Cognitive load theory – the theory of how the human brain learns and stores knowledge – is supported by a number of randomised controlled trials and has significant implications for teaching practice. A report from the Centre for Education Statistics and Evaluation in New South Wales, Australia, examines the existing research on cognitive load theory and what it looks like in practice. The first part of the report explains how human brains learn according to cognitive load theory, and outlines the evidence base for the theory. The second part examines the implication of cognitive load theory for teaching practice and describes some recommendations that are directly transferable to the classroom. These include:
- Worked example effect– pupils are shown a problem that has already been solved (a “worked example”), with every step fully explained and clearly shown. Pupils who are taught using lots of worked examples learn more quickly than pupils who are asked to solve the problems themselves.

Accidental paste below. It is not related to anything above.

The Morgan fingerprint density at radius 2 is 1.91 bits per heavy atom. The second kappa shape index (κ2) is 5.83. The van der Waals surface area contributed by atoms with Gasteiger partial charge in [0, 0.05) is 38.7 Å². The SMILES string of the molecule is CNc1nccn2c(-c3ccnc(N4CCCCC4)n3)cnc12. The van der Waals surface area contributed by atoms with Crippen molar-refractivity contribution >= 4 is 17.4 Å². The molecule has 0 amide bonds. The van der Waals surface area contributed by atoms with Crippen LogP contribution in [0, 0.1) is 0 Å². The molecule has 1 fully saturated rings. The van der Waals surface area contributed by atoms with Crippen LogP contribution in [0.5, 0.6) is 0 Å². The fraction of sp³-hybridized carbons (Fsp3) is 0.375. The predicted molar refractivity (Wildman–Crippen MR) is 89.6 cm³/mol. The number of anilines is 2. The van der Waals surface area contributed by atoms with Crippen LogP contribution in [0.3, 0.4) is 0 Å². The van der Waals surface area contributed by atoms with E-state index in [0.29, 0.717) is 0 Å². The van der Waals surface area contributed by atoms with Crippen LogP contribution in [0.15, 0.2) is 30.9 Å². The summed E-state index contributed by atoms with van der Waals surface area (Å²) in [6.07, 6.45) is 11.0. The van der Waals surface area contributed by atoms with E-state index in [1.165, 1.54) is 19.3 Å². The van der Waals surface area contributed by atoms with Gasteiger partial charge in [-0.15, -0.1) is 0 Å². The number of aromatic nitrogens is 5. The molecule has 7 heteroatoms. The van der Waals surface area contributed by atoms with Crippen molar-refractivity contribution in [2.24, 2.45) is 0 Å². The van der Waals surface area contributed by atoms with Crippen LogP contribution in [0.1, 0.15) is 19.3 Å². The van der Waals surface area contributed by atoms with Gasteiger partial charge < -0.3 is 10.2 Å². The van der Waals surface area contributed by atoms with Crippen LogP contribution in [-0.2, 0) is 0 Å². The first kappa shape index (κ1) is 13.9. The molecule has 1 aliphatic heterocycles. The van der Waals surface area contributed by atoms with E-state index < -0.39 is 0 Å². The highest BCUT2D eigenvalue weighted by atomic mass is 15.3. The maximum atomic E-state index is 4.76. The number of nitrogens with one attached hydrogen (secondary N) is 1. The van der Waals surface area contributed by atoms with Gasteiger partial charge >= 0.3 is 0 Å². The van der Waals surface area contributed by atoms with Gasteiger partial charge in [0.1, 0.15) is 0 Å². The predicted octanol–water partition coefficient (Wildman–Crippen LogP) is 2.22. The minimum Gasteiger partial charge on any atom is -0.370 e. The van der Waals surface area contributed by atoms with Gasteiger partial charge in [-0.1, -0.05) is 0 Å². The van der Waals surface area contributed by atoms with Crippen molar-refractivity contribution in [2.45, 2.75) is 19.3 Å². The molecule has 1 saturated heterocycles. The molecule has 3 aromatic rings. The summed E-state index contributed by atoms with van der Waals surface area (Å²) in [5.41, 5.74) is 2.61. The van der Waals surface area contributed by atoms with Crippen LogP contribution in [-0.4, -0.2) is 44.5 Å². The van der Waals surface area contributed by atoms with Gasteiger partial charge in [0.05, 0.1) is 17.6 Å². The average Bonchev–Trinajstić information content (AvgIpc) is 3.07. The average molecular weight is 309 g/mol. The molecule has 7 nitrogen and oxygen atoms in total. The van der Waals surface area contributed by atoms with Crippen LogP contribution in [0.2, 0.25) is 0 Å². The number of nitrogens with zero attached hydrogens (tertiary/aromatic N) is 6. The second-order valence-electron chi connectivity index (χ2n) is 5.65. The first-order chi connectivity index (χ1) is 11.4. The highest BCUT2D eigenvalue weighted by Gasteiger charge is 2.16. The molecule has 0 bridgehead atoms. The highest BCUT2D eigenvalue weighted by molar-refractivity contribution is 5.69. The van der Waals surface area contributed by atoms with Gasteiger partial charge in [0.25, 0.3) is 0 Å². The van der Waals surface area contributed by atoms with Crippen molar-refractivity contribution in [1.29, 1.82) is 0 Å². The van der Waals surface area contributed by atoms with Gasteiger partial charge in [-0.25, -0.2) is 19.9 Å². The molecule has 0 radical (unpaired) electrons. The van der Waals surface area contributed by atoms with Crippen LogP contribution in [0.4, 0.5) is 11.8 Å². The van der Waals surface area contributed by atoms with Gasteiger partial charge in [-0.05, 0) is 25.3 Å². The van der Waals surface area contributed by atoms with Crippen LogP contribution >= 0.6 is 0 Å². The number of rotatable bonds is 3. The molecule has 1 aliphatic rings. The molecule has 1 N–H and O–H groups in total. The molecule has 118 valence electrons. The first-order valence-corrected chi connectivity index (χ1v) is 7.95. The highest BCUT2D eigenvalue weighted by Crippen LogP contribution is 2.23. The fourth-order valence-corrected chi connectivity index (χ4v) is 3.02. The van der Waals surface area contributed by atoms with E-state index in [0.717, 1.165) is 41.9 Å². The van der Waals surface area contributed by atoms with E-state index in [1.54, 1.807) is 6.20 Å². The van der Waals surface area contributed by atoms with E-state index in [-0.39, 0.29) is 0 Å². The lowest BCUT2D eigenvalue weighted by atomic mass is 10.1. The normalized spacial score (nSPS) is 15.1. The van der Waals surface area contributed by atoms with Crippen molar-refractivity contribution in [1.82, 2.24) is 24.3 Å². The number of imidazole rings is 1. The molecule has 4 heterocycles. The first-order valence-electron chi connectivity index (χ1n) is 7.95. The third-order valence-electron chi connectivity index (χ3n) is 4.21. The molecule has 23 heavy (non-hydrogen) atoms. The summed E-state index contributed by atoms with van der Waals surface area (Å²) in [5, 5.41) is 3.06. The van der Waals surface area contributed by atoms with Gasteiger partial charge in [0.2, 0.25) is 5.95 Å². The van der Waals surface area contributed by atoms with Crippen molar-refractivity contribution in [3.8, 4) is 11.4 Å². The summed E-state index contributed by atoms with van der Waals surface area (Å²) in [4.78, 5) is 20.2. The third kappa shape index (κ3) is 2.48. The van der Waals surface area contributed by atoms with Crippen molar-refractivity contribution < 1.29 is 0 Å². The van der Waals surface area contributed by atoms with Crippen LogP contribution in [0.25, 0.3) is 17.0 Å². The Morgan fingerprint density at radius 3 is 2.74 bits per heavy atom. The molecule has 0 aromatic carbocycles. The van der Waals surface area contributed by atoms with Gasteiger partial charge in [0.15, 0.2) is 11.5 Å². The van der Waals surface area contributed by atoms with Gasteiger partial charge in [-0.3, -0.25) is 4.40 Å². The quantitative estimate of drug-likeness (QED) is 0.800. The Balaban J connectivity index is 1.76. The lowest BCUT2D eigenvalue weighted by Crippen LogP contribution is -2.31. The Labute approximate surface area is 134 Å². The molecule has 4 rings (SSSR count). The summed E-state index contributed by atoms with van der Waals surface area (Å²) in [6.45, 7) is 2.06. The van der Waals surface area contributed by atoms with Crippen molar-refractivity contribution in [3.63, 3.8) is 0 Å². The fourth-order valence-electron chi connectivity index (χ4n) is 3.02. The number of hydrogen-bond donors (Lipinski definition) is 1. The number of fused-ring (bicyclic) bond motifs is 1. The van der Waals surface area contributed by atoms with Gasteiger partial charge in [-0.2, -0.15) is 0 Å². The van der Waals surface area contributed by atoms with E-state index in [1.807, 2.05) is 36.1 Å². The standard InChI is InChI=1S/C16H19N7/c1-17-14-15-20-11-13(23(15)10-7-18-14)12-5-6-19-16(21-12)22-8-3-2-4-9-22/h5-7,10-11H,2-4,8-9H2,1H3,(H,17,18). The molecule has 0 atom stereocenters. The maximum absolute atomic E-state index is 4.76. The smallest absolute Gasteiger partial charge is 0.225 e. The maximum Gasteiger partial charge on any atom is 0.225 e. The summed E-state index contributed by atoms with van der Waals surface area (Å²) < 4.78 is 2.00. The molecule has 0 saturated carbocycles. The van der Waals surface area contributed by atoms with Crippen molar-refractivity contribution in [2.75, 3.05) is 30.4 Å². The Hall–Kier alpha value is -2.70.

- Modality effect– evidence suggests that working memory can be sub-divided into auditory and visual streams, so presenting information using both these methods of communication can increase working memory capacity – for example, when using a diagram and text to explain something, the written text can be communicated in spoken form.
The full report also discussed implications of other effects such as “the redundancy effect” and “the split attention effect”. The authors suggested these evidence-backed recommendations could benefit educational practice, especially for teaching novice learners in ‘technical’ subjects like mathematics, science and technology.